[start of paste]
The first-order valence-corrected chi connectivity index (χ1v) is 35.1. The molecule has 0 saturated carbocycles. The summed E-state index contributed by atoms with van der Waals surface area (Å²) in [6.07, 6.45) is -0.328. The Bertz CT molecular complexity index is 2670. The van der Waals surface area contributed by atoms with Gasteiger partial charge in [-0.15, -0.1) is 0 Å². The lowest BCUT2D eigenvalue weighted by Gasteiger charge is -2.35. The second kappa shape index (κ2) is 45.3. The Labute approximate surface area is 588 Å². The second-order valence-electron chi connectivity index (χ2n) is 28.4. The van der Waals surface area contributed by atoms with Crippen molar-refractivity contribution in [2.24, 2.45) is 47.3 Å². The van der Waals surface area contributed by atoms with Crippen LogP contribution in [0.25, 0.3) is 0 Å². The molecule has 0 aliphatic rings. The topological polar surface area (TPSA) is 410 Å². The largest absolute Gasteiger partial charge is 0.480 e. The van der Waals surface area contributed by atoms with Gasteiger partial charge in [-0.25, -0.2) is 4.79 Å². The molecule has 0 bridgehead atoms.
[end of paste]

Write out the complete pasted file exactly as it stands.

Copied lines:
The first-order valence-corrected chi connectivity index (χ1v) is 35.1. The molecule has 0 saturated carbocycles. The summed E-state index contributed by atoms with van der Waals surface area (Å²) in [6.07, 6.45) is -0.328. The Bertz CT molecular complexity index is 2670. The van der Waals surface area contributed by atoms with Gasteiger partial charge in [-0.15, -0.1) is 0 Å². The lowest BCUT2D eigenvalue weighted by Gasteiger charge is -2.35. The second kappa shape index (κ2) is 45.3. The Labute approximate surface area is 588 Å². The second-order valence-electron chi connectivity index (χ2n) is 28.4. The van der Waals surface area contributed by atoms with Crippen molar-refractivity contribution in [2.24, 2.45) is 47.3 Å². The van der Waals surface area contributed by atoms with Crippen LogP contribution in [0.25, 0.3) is 0 Å². The molecule has 0 aliphatic rings. The topological polar surface area (TPSA) is 410 Å². The largest absolute Gasteiger partial charge is 0.480 e. The van der Waals surface area contributed by atoms with Gasteiger partial charge in [-0.25, -0.2) is 4.79 Å². The molecule has 0 bridgehead atoms.